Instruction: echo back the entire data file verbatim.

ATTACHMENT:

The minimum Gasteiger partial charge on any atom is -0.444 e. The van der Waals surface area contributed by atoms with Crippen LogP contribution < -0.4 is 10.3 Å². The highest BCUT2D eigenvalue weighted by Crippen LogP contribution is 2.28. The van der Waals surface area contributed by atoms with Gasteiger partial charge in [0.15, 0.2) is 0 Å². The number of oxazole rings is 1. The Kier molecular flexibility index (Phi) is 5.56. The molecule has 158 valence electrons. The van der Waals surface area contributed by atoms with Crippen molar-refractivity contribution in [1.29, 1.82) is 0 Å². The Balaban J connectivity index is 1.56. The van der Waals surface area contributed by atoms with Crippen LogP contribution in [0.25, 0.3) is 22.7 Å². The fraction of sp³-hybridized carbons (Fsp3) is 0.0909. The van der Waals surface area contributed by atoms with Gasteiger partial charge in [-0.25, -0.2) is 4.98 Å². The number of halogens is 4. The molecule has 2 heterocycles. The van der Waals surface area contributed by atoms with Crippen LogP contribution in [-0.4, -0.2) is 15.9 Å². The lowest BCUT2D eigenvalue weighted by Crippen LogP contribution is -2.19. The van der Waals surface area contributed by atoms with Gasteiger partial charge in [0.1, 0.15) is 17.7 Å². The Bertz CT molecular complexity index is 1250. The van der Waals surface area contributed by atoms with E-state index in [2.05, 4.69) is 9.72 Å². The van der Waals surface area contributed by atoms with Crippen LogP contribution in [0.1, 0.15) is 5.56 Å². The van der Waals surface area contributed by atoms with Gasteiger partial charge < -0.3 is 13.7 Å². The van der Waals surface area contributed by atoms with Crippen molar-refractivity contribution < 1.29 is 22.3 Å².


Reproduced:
The minimum Gasteiger partial charge on any atom is -0.444 e. The van der Waals surface area contributed by atoms with Crippen LogP contribution < -0.4 is 10.3 Å². The highest BCUT2D eigenvalue weighted by Crippen LogP contribution is 2.28. The van der Waals surface area contributed by atoms with Gasteiger partial charge in [0.15, 0.2) is 0 Å². The number of oxazole rings is 1. The Kier molecular flexibility index (Phi) is 5.56. The molecule has 158 valence electrons. The van der Waals surface area contributed by atoms with Crippen molar-refractivity contribution in [1.29, 1.82) is 0 Å². The Balaban J connectivity index is 1.56. The van der Waals surface area contributed by atoms with Crippen LogP contribution in [0.25, 0.3) is 22.7 Å². The fraction of sp³-hybridized carbons (Fsp3) is 0.0909. The van der Waals surface area contributed by atoms with Gasteiger partial charge in [-0.25, -0.2) is 4.98 Å². The number of halogens is 4. The molecule has 2 heterocycles. The van der Waals surface area contributed by atoms with Crippen LogP contribution in [-0.4, -0.2) is 15.9 Å². The lowest BCUT2D eigenvalue weighted by Crippen LogP contribution is -2.19. The van der Waals surface area contributed by atoms with Gasteiger partial charge in [0.1, 0.15) is 17.7 Å². The Bertz CT molecular complexity index is 1250. The van der Waals surface area contributed by atoms with E-state index in [2.05, 4.69) is 9.72 Å². The van der Waals surface area contributed by atoms with Crippen LogP contribution in [0.1, 0.15) is 5.56 Å². The van der Waals surface area contributed by atoms with Gasteiger partial charge < -0.3 is 13.7 Å². The van der Waals surface area contributed by atoms with Crippen molar-refractivity contribution < 1.29 is 22.3 Å².